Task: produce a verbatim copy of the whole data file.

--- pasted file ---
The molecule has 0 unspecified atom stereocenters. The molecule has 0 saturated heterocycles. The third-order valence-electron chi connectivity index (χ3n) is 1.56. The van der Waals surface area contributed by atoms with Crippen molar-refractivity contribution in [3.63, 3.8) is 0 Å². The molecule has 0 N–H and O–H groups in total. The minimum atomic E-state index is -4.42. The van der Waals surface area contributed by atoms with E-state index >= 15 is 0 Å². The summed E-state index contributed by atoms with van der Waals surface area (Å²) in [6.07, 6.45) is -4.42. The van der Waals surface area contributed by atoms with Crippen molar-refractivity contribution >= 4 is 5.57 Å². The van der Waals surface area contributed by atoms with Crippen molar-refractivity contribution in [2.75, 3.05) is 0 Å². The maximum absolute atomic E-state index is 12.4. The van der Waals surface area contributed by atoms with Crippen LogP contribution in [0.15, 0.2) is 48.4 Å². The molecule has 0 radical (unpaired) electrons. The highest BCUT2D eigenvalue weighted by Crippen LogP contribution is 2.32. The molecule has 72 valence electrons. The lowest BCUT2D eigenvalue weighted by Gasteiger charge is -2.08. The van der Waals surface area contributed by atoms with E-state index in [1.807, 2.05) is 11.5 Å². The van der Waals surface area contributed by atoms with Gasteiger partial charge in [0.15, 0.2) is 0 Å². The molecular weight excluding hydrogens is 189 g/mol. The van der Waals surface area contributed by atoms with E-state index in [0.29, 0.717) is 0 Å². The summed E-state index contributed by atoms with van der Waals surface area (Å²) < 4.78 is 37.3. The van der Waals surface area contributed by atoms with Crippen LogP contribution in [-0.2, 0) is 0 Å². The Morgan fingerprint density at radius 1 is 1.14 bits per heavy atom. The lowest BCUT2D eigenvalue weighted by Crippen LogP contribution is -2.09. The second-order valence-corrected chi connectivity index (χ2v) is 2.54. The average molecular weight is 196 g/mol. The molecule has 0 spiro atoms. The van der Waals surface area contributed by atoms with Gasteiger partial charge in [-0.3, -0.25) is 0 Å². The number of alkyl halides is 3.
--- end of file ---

The molecule has 0 unspecified atom stereocenters. The molecule has 0 saturated heterocycles. The third-order valence-electron chi connectivity index (χ3n) is 1.56. The van der Waals surface area contributed by atoms with Crippen molar-refractivity contribution in [3.63, 3.8) is 0 Å². The molecule has 0 N–H and O–H groups in total. The minimum atomic E-state index is -4.42. The van der Waals surface area contributed by atoms with E-state index >= 15 is 0 Å². The summed E-state index contributed by atoms with van der Waals surface area (Å²) in [6.07, 6.45) is -4.42. The van der Waals surface area contributed by atoms with Crippen molar-refractivity contribution >= 4 is 5.57 Å². The van der Waals surface area contributed by atoms with Crippen molar-refractivity contribution in [2.75, 3.05) is 0 Å². The maximum absolute atomic E-state index is 12.4. The van der Waals surface area contributed by atoms with Crippen LogP contribution in [0.15, 0.2) is 48.4 Å². The molecule has 0 radical (unpaired) electrons. The highest BCUT2D eigenvalue weighted by Crippen LogP contribution is 2.32. The molecule has 72 valence electrons. The lowest BCUT2D eigenvalue weighted by Gasteiger charge is -2.08. The van der Waals surface area contributed by atoms with E-state index in [1.807, 2.05) is 11.5 Å². The van der Waals surface area contributed by atoms with Gasteiger partial charge in [0.15, 0.2) is 0 Å². The molecular weight excluding hydrogens is 189 g/mol. The van der Waals surface area contributed by atoms with E-state index in [0.29, 0.717) is 0 Å². The summed E-state index contributed by atoms with van der Waals surface area (Å²) < 4.78 is 37.3. The van der Waals surface area contributed by atoms with Crippen LogP contribution in [-0.2, 0) is 0 Å². The Morgan fingerprint density at radius 1 is 1.14 bits per heavy atom. The lowest BCUT2D eigenvalue weighted by Crippen LogP contribution is -2.09. The second-order valence-corrected chi connectivity index (χ2v) is 2.54. The average molecular weight is 196 g/mol. The molecule has 0 spiro atoms. The van der Waals surface area contributed by atoms with Gasteiger partial charge in [-0.3, -0.25) is 0 Å². The number of alkyl halides is 3.